Attempting a chargeback against PayPal will result in them taking action against you (blacklisting etc) so not a recommended approach. Best just to stick with using a credit card

    • Lady London says:

      That’s a very good point. On a lot of websites when you click to pay with MasterCard, Visa etc you end up paying with PayPal and there’s no way round it because PayPal has got that site’s business.

      The.n all PayPal’s unstated policies come into play like refusing certain cards (yes PayPal will obey a merchants preference not to accept certain cards). Or my favourite that websites haven’t always told you about – Paypal without ensuring the site has made you aware – and without asking you to confirm – can decide to override your shipping address and deliver to the paying card’s billing address instead.

      Not funny when you ordered a massive lawnmower from a website in country 1, to be delivered to country 2, and only when the website sends the combined confirmation and shipment note, do you find that PayPal has overridden your shipping address, the website did not ask you to confirm, and now your lawnmower has already been shipped to your billing address in country 3 instead.

      That took me 3 days to sort out two weeks ago. I couldn’t believe the website was so badly set up. While the lawnmower was on its way back I tested the ordering process again on the website and yes PayPal was overriding the shipment address. Neither PayPal nor the website showed this during the order process.

      Over the years I’ve found when PayPal is used there are always hidden conditions and problems. They seem very arbitrary in resolving eBay disputes as well. Personally I wouldn’t put any large payment or transfer through them if there was any other way as you’re not dealing with anyone that has any universal standards.

  • Dubious says:

    I would expect Brazil’s approach to COVD-19 will result in it being seen as a risk over creating 2nd and 3rd infection waves to countries like the UK once they’ve got through their 1st wave.
    I suspect passenger demand will be servery restricted on this basis alone for many months.

  • Catalan says:

    This does not look good for the future of Virgin Atlantic, Nor for my Flying Club miles.

    • Lady London says:

      Hum. Having a lot of Virgin Miles right now means you’d probably ‘stick’.

      Ron’s right about the contextual things also going wrong like pension values, house price etc. With a bit of luck they’ll all be cyclical as usual. What we have to identify is whether there is a fundamental shift and in what, and its extent so as to take decisions going forward.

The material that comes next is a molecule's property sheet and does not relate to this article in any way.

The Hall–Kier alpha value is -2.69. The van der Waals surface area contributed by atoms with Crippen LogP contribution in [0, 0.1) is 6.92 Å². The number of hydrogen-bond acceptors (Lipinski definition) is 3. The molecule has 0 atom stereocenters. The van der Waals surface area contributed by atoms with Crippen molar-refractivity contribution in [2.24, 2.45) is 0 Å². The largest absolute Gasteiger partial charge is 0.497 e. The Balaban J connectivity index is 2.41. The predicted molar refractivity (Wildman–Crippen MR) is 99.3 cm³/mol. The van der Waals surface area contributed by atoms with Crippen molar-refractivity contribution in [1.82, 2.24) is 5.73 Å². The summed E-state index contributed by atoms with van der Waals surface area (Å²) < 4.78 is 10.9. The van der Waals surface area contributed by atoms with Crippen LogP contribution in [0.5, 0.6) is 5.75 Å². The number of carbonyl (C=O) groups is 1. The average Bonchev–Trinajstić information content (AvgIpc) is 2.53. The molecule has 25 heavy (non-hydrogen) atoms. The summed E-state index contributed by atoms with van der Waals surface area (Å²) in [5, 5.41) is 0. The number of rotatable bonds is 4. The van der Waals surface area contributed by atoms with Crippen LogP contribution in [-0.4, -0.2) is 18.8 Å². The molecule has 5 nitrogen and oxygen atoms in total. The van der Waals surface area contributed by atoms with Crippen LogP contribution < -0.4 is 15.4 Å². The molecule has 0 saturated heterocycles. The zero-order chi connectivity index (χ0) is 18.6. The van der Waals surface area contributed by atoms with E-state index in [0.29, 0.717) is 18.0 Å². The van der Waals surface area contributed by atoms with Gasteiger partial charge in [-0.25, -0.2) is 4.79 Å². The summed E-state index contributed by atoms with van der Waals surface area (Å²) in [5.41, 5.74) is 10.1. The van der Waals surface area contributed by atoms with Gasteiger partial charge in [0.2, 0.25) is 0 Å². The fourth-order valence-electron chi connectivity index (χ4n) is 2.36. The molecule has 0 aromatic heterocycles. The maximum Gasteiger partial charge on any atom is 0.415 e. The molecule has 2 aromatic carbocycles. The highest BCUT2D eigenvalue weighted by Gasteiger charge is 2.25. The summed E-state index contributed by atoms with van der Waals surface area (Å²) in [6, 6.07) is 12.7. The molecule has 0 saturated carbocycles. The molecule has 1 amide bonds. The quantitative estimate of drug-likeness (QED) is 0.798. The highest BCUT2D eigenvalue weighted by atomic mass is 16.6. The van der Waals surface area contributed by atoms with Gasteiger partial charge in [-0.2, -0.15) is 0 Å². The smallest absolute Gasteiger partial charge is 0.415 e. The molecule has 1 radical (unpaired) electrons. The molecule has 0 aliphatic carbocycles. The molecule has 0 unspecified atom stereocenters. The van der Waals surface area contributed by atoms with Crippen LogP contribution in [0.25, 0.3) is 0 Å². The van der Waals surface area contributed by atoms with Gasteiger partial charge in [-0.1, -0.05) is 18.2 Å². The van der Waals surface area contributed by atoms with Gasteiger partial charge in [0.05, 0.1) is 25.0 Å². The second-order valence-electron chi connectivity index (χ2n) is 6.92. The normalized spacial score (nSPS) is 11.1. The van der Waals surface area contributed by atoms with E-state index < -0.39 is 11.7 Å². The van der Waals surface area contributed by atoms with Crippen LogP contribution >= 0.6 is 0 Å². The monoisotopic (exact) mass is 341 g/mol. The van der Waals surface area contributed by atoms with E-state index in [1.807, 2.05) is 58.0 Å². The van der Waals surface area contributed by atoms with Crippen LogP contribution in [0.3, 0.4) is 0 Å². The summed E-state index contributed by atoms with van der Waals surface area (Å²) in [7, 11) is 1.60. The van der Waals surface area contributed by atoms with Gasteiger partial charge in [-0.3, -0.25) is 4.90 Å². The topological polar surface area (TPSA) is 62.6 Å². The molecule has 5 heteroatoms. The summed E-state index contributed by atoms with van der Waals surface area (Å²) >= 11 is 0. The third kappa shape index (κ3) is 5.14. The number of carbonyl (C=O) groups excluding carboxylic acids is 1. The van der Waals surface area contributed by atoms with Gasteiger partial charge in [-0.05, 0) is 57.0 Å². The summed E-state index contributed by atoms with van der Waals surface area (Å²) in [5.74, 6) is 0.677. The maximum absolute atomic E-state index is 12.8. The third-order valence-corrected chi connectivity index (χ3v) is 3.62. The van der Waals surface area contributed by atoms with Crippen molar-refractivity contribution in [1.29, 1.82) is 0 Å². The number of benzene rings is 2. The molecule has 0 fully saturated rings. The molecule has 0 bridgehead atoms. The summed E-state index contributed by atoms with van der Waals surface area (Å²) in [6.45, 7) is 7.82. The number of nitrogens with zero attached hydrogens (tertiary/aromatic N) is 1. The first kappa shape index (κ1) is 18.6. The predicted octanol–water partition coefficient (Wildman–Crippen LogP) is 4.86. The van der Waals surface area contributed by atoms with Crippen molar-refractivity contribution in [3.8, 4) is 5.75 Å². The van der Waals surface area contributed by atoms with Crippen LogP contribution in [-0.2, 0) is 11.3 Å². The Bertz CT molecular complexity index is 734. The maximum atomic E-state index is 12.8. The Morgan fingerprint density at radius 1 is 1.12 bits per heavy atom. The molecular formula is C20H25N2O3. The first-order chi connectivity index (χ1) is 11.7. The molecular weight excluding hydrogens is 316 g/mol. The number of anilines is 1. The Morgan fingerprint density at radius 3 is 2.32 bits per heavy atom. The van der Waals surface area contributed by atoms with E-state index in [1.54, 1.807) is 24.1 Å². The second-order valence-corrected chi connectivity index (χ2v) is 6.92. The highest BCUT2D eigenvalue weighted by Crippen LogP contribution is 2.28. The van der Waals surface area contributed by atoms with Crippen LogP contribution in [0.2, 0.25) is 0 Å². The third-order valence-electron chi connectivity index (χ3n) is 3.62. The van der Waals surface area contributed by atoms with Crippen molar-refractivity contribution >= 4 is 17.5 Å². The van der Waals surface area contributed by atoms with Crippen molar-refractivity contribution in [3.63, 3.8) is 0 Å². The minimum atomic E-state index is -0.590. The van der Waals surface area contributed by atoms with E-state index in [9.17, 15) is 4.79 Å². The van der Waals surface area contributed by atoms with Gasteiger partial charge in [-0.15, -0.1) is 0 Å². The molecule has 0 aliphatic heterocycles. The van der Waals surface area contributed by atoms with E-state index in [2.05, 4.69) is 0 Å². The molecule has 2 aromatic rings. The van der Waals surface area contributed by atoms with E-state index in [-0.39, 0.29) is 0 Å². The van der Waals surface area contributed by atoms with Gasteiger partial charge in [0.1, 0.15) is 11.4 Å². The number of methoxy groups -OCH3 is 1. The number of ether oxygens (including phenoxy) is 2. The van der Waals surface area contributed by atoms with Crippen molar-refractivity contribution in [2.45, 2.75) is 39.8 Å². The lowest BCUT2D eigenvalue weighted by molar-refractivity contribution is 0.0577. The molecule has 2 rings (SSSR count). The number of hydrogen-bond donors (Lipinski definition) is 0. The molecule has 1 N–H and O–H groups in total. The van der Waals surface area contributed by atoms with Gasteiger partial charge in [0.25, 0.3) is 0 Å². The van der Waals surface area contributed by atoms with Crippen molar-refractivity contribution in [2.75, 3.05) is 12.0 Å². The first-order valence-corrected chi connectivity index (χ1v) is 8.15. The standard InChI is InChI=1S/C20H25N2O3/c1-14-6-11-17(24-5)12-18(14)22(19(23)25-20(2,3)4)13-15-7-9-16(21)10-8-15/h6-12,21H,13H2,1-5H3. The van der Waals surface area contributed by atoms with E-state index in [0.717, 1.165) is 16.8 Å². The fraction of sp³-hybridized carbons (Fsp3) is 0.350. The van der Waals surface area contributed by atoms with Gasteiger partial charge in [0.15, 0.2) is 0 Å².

Having a lot of Virgin miles right now is a bit like if you owe your bank £1m or so and you can’t repay then you have a problem. But if you owe the bank £20 million or so then it’s the bank’s problem. So with large Virgin balances you might as well stick it out and see what happens.

  • Jonathan says:

    I had a problem with a paypal purchase and their support was woeful at best. No useful telephone chat, all based on email messaging. The third party made a token £10 refund on an £800 order and PayPal we’re happy that was a sufficient refund despite evidence and 3rd parties admission I never received the complete order. I disputed the charge through Amex who duly refunded me in full so I actually made £10 but it took about 5 months to fully get resolved. I will never make large purchases through PayPal again as their protection is as useful as a chocolate teapot.

    • Ralph says:

      Agreed! PayPal’s so called ‘Buyer Protection’ is totally useless and they are impossible to deal with. It is, as Rob says, offered on a goodwill basis rather than a statutory one like s75 and they do everything to avoid paying. Buying a VS ticket for the extra miles/points in a scheme that may have its own issues and giving up s75 protection seems madness. Note FT article re govt rejecting Virgin’s initial bailout request.

  • Sandgrounder says:

    Rob, did you manage to get a refund for a reward booking via the Virgin text service? My flights for May have been axed by Delta, but my first message has been met by the ‘contact us within 72hrs of your flight’ brush-off.

    • Rob says:

      I did but I texted within 72 hours.

      I only got a reply (apart from the immediate ‘thanks for texting’ autoresponse) AFTER the flight would have departed but that wasn’t a problem.

      I now have VS miles back, Avios back and BA cash back. Just awaiting my VS money – in 100 days …. – and a 241 that has gone walkabout.

  • Mr(s) Entitled says:

    I would think long and hard before using PayPal.

  • Simon Barlow says:

    Morning all. We have flights from Sao Paolo to London booked using Virgin airmiles. Does anyone know what will happen – will they just cancel and refund the points or will they be obliged to fly us back from Sao Paolo on another carrier? TIA.

    Also, as a back up plan I have booked a reward flight back from Sao Paolo with BA. The taxes when quoting the flight are £43, but when i went through and booked the flight these had jumped to £230 per person. I assume this is an IT error and I will be able to get them reduced and refunded when the current call volumes decrease?

    • Rhys says:

      You should be given the choice of a refund or rerouting, in accordance with EU261.

    • Michael C says:

      Simon, BA DO seem to be “adding” these “surcharges” from Brazil now – I came across them when looking at a GRU-LHR for December. Pretty sure I read that another poster rang BA and was told that the charges were correct.

      • Simon says:

        Thanks. Shame but if we’re lucky we will be picked up by the virgin solution and I can drop the BA flights.

  • Vikki Schofield says:

    Surely if you pay via PayPal and the payment is via your credit card, then you would still get the protection?

    • Chrisasaurus says:

      No, this is well tested.

      In this case its PayPal you are paying with your credit card, not the airline and so you have broken s.75

    • Youllnever says:

      No, because S75 only protects you if the payment is directly between you and the merchant. I’ve heard of horror stories from people that lost S75 protection because they paid through services like PayPal.

    • Rob says:

      No. You are paying PayPal, PayOal pays the airline. You have no contract with the airline.